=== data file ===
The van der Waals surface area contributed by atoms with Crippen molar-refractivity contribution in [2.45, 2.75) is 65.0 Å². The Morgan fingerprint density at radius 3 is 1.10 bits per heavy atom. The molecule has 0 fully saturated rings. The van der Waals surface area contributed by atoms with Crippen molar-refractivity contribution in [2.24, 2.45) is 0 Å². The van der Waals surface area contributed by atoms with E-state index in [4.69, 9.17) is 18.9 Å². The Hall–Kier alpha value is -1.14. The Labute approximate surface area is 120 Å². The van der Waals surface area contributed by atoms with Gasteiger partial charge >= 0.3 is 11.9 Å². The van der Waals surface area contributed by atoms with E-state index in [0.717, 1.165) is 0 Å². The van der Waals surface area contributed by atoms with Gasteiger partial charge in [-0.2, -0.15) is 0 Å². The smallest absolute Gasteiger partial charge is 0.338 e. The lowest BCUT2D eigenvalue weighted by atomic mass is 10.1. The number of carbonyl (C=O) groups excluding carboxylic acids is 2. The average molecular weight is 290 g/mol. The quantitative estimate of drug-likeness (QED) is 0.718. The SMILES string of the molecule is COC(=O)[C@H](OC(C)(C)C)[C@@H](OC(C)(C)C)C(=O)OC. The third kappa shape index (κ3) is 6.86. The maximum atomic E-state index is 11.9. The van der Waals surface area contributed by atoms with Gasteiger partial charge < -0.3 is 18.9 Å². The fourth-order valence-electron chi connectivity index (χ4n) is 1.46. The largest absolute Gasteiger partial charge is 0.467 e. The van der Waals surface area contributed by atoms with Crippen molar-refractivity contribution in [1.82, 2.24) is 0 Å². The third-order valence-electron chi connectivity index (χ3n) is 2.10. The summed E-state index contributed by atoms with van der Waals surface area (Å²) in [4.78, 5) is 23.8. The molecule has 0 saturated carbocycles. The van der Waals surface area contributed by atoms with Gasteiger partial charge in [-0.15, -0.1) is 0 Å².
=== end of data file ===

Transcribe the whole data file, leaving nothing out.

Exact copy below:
The van der Waals surface area contributed by atoms with Crippen molar-refractivity contribution in [2.45, 2.75) is 65.0 Å². The Morgan fingerprint density at radius 3 is 1.10 bits per heavy atom. The molecule has 0 fully saturated rings. The van der Waals surface area contributed by atoms with Crippen molar-refractivity contribution in [2.24, 2.45) is 0 Å². The van der Waals surface area contributed by atoms with E-state index in [4.69, 9.17) is 18.9 Å². The Hall–Kier alpha value is -1.14. The Labute approximate surface area is 120 Å². The van der Waals surface area contributed by atoms with Gasteiger partial charge >= 0.3 is 11.9 Å². The van der Waals surface area contributed by atoms with E-state index in [0.717, 1.165) is 0 Å². The van der Waals surface area contributed by atoms with Gasteiger partial charge in [-0.2, -0.15) is 0 Å². The smallest absolute Gasteiger partial charge is 0.338 e. The lowest BCUT2D eigenvalue weighted by atomic mass is 10.1. The number of carbonyl (C=O) groups excluding carboxylic acids is 2. The average molecular weight is 290 g/mol. The quantitative estimate of drug-likeness (QED) is 0.718. The SMILES string of the molecule is COC(=O)[C@H](OC(C)(C)C)[C@@H](OC(C)(C)C)C(=O)OC. The third kappa shape index (κ3) is 6.86. The maximum atomic E-state index is 11.9. The van der Waals surface area contributed by atoms with Gasteiger partial charge < -0.3 is 18.9 Å². The fourth-order valence-electron chi connectivity index (χ4n) is 1.46. The largest absolute Gasteiger partial charge is 0.467 e. The van der Waals surface area contributed by atoms with Crippen molar-refractivity contribution in [1.82, 2.24) is 0 Å². The third-order valence-electron chi connectivity index (χ3n) is 2.10. The summed E-state index contributed by atoms with van der Waals surface area (Å²) in [4.78, 5) is 23.8. The molecule has 0 saturated carbocycles. The van der Waals surface area contributed by atoms with Gasteiger partial charge in [-0.15, -0.1) is 0 Å².